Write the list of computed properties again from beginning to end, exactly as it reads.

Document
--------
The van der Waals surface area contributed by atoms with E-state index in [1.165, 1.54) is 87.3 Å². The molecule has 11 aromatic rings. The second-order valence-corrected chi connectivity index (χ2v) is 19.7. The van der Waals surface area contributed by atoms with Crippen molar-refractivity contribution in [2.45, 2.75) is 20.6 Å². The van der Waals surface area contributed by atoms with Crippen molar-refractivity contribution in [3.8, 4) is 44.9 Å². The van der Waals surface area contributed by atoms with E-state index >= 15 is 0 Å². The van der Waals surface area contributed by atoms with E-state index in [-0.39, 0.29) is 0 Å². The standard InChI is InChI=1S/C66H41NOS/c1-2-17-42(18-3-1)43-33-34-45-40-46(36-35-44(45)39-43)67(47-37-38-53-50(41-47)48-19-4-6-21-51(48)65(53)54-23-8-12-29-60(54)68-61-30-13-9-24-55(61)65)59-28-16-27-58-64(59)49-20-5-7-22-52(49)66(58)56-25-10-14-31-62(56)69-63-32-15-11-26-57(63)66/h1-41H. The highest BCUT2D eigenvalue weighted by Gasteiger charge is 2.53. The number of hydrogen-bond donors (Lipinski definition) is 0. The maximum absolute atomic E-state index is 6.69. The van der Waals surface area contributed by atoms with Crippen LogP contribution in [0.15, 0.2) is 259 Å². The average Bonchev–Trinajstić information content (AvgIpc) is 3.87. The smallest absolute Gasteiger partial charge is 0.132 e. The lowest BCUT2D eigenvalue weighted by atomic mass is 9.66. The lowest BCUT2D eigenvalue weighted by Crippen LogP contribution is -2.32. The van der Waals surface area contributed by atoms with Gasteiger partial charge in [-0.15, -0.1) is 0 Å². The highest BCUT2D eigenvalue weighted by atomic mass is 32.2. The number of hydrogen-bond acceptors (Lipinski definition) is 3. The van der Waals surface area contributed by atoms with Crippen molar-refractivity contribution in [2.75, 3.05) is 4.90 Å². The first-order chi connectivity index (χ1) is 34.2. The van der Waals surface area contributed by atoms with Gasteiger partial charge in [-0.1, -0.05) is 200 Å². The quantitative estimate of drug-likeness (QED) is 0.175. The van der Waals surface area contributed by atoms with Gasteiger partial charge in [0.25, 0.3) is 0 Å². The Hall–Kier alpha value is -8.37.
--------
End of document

The van der Waals surface area contributed by atoms with E-state index in [1.165, 1.54) is 87.3 Å². The molecule has 11 aromatic rings. The second-order valence-corrected chi connectivity index (χ2v) is 19.7. The van der Waals surface area contributed by atoms with Crippen molar-refractivity contribution in [2.45, 2.75) is 20.6 Å². The van der Waals surface area contributed by atoms with Crippen molar-refractivity contribution in [3.8, 4) is 44.9 Å². The van der Waals surface area contributed by atoms with E-state index >= 15 is 0 Å². The van der Waals surface area contributed by atoms with E-state index in [-0.39, 0.29) is 0 Å². The standard InChI is InChI=1S/C66H41NOS/c1-2-17-42(18-3-1)43-33-34-45-40-46(36-35-44(45)39-43)67(47-37-38-53-50(41-47)48-19-4-6-21-51(48)65(53)54-23-8-12-29-60(54)68-61-30-13-9-24-55(61)65)59-28-16-27-58-64(59)49-20-5-7-22-52(49)66(58)56-25-10-14-31-62(56)69-63-32-15-11-26-57(63)66/h1-41H. The highest BCUT2D eigenvalue weighted by Gasteiger charge is 2.53. The number of hydrogen-bond donors (Lipinski definition) is 0. The maximum absolute atomic E-state index is 6.69. The van der Waals surface area contributed by atoms with Crippen LogP contribution in [0.15, 0.2) is 259 Å². The average Bonchev–Trinajstić information content (AvgIpc) is 3.87. The smallest absolute Gasteiger partial charge is 0.132 e. The lowest BCUT2D eigenvalue weighted by atomic mass is 9.66. The lowest BCUT2D eigenvalue weighted by Crippen LogP contribution is -2.32. The van der Waals surface area contributed by atoms with Gasteiger partial charge in [-0.15, -0.1) is 0 Å². The highest BCUT2D eigenvalue weighted by atomic mass is 32.2. The number of hydrogen-bond acceptors (Lipinski definition) is 3. The van der Waals surface area contributed by atoms with Crippen molar-refractivity contribution in [2.75, 3.05) is 4.90 Å². The first-order chi connectivity index (χ1) is 34.2. The van der Waals surface area contributed by atoms with Gasteiger partial charge in [-0.1, -0.05) is 200 Å². The quantitative estimate of drug-likeness (QED) is 0.175. The van der Waals surface area contributed by atoms with Gasteiger partial charge in [0.25, 0.3) is 0 Å². The Hall–Kier alpha value is -8.37.